Muqtada al-Sadr threatens to boycott Iraq elections
Powerful Shia leader demands changes to electoral law at Baghdad demonstration attended by thousands of supporters.
Influential religious leader Muqtada al-Sadr has told thousands of supporters in Iraq’s capital, Baghdad, that he will boycott upcoming elections unless the country’s electoral law is changed.
Supporters of the Shia cleric have repeatedly rallied for changes to the law and the country’s electoral committee, which is dominated by affiliates of powerful political parties.
If “the law remains … this means that we will order a boycott of the elections,” Sadr said in remarks televised at Friday’s demonstration in Baghdad’s Tahrir Square.
Iraq is set to hold holding provincial elections later this year, and parliamentary elections in 2018.
Sadr, a vocal critic of Prime Minister Haider al-Abadi, did not specify the specific changes he wants to take place, but the current law has been criticised as being biased towards large political parties over smaller ones.
The United Nations has backed demands for electoral reform, urging parliament last month to “finalise the ongoing review” of the election law and the electoral commission.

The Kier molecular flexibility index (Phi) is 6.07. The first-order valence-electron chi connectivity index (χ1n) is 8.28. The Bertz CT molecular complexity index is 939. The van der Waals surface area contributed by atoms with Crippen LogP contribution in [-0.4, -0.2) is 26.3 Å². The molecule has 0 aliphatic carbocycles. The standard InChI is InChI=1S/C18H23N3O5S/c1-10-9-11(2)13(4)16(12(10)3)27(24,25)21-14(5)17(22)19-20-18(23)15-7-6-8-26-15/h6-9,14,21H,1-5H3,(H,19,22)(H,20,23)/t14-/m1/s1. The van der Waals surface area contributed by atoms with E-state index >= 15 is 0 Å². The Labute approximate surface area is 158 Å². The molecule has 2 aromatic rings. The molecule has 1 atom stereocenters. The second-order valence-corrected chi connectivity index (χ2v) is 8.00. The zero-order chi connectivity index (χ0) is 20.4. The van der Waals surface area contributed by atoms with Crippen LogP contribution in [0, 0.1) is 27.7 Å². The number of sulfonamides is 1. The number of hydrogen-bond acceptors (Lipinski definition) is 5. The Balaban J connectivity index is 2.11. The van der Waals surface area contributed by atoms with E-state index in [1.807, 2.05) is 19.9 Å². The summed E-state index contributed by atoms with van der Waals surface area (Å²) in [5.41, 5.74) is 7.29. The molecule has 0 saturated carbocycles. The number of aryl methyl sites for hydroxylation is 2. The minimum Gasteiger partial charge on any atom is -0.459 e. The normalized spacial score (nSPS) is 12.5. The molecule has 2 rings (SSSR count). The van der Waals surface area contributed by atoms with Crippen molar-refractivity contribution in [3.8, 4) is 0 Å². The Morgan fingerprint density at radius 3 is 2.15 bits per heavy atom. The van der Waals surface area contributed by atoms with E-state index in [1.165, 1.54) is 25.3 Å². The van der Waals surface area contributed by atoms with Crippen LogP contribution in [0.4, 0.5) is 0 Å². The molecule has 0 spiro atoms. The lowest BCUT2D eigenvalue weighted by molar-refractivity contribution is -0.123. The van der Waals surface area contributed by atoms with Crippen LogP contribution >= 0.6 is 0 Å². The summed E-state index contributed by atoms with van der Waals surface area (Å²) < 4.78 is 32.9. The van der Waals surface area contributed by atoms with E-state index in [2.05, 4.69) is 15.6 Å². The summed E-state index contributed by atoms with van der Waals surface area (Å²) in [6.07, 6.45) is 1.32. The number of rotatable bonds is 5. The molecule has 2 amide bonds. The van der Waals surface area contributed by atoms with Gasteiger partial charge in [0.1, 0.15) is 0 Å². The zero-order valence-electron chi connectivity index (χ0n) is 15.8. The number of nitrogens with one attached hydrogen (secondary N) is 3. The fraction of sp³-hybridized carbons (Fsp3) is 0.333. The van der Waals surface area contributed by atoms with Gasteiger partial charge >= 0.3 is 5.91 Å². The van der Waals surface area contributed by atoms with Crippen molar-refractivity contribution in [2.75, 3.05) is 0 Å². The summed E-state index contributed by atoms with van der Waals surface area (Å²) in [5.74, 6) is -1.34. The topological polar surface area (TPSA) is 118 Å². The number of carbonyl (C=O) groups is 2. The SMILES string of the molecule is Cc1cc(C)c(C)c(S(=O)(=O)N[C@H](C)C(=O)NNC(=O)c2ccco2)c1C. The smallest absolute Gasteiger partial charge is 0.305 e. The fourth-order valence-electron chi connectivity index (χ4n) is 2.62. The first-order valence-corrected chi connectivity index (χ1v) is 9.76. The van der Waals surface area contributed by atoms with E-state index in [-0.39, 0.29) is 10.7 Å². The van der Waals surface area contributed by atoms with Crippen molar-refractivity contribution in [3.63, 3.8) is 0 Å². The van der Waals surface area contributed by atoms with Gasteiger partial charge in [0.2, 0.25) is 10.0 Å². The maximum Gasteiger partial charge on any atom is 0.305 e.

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Sadr is the scion of a powerful clerical family who, in earlier years, raised a rebellion against US-led forces and commanded a feared militia.
He had lost some of his political influence in recent years but has brought himself back into relevance by calling for demonstrations to push for reforms.
Al Jazeera’s Stefanie Dekker, reporting from Erbil in northern Iraq, said Friday’s demonstration showed Sadr has the ability to mobilise thousands of people.
“What we’re seeing really has to do with internal Iraqi politics. [Sadr’s] been campaigning on an anti-corruption platform – how politicians and the electoral commission are corrupt. This is important because Iraq will have provincial elections later this year.
“He’s been highlighting this for over a year now but since the Mosul offensive [against ISIL] … it’s slowed down and attention has shifted.
“So this is an apparent effort by him to re-launch his campaign and remind people of his message – and thousands are heeding his call.”
Rallies demanding improved services and opposing widespread corruption broke out in the summer of 2015, drawing pledges from authorities that reforms would be made that ultimately led to little in the way of lasting change.
Last year, his supporters broke into Baghdad’s fortified Green Zone area on several occasions, where the government is headquartered, while clashes at a Baghdad protest in February left seven people dead.